Basic Book Design/Introduction
How to help with this bookEdit
I wrote "Basic Book Design" using Microsoft Word. I don't have time to reformat it as a wikibook but I welcome anyone who volunteers to do that. You can download my MS Word file from my website. The file is 1.9MB. Pick a chapter you want to work on, pull it from the MS Word file, put it into the wikibook and clean up the formatting.--Thomas David Kehoe 03:09, 7 September 2006 (UTC)
Who is this book forEdit
This book is for those wishing to learn about Basic Book Design. It is pitched at an American audience. Many elements of book design - typesetting, copyediting, etc. - are different in North America from the rest of the English-speaking world, so this book may not be suitable for non-American readers.
Traditional Rules vs. "Keep Out Of Trouble" RulesEdit
Often in this book you'll see two, or even three, rules regarding an issue. For the traditional rules of book design, we refer to the Chicago Manual of Style. When we refer to such a rule, we list the chapter and paragraph number from the Chicago Manual of Style (e.g., 12.34), so you can look up the rule. (We're using the 14th edition.)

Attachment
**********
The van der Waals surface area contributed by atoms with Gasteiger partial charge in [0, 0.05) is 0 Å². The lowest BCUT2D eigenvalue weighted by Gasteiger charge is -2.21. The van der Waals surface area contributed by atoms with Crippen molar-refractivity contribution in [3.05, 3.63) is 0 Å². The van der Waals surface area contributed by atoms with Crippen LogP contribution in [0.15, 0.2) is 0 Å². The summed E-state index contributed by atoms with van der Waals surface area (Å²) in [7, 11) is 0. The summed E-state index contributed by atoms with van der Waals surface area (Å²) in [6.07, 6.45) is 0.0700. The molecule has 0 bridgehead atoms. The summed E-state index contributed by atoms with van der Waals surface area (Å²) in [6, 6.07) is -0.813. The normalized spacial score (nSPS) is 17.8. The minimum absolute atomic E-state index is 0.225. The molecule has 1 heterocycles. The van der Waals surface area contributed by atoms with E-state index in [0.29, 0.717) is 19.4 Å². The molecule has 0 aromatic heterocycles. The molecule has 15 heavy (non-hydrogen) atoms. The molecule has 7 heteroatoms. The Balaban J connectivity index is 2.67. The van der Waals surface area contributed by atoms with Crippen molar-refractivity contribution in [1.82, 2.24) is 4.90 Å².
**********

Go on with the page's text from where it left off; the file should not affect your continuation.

We also explain what word processors — in particular Microsoft Word — do. Sometimes word processors follow rules different from traditional rules. And often we present novice or "keep out of trouble" rules. These are rules that novices should follow to avoid making awful, obvious, knock 'em dead mistakes. And, usually, the Chicago Manual of Style lists 14 pages of exceptions to our rule. Professional book designers shouldn't follow our "keep out of trouble" rules.
The rules for choosing between the rules is, if you understand the traditional rules, follow them. If you don't understand the traditional rules, follow our "keep out of trouble" rules.
If you follow our "keep out of trouble" rules, 99.9% of your readers won't notice that you didn't follow traditional rules. Many of the traditional rules are arcane, and known only by book industry professionals. But remember that you may have to "sell" your book to key book industry professionals — e.g., book reviewers — who'll notice amateur typesetting.
In a few places we'll suggest new ideas that we thought of. These aren't rules.